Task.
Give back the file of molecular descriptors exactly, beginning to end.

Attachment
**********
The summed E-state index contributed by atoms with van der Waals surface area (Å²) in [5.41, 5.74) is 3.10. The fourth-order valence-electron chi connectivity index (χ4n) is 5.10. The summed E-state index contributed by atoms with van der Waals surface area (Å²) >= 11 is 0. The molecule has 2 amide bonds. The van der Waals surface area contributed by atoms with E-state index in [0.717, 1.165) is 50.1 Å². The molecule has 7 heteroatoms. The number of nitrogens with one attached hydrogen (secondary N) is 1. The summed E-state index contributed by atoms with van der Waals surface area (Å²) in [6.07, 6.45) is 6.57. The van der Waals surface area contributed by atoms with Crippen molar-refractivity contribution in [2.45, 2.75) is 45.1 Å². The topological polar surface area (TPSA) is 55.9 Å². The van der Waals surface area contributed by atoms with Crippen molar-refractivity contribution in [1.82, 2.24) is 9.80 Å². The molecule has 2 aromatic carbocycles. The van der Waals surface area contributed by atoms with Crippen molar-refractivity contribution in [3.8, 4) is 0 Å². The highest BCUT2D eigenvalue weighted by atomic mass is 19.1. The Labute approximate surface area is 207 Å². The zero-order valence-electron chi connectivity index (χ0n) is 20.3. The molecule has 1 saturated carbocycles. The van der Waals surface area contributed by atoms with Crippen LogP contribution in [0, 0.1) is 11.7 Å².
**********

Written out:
The summed E-state index contributed by atoms with van der Waals surface area (Å²) in [5.41, 5.74) is 3.10. The fourth-order valence-electron chi connectivity index (χ4n) is 5.10. The summed E-state index contributed by atoms with van der Waals surface area (Å²) >= 11 is 0. The molecule has 2 amide bonds. The van der Waals surface area contributed by atoms with E-state index in [0.717, 1.165) is 50.1 Å². The molecule has 7 heteroatoms. The number of nitrogens with one attached hydrogen (secondary N) is 1. The summed E-state index contributed by atoms with van der Waals surface area (Å²) in [6.07, 6.45) is 6.57. The van der Waals surface area contributed by atoms with Crippen molar-refractivity contribution in [2.45, 2.75) is 45.1 Å². The topological polar surface area (TPSA) is 55.9 Å². The van der Waals surface area contributed by atoms with Crippen molar-refractivity contribution in [1.82, 2.24) is 9.80 Å². The molecule has 2 aromatic carbocycles. The van der Waals surface area contributed by atoms with Crippen molar-refractivity contribution in [3.8, 4) is 0 Å². The highest BCUT2D eigenvalue weighted by atomic mass is 19.1. The Labute approximate surface area is 207 Å². The zero-order valence-electron chi connectivity index (χ0n) is 20.3. The molecule has 1 saturated carbocycles. The van der Waals surface area contributed by atoms with Crippen LogP contribution in [0, 0.1) is 11.7 Å².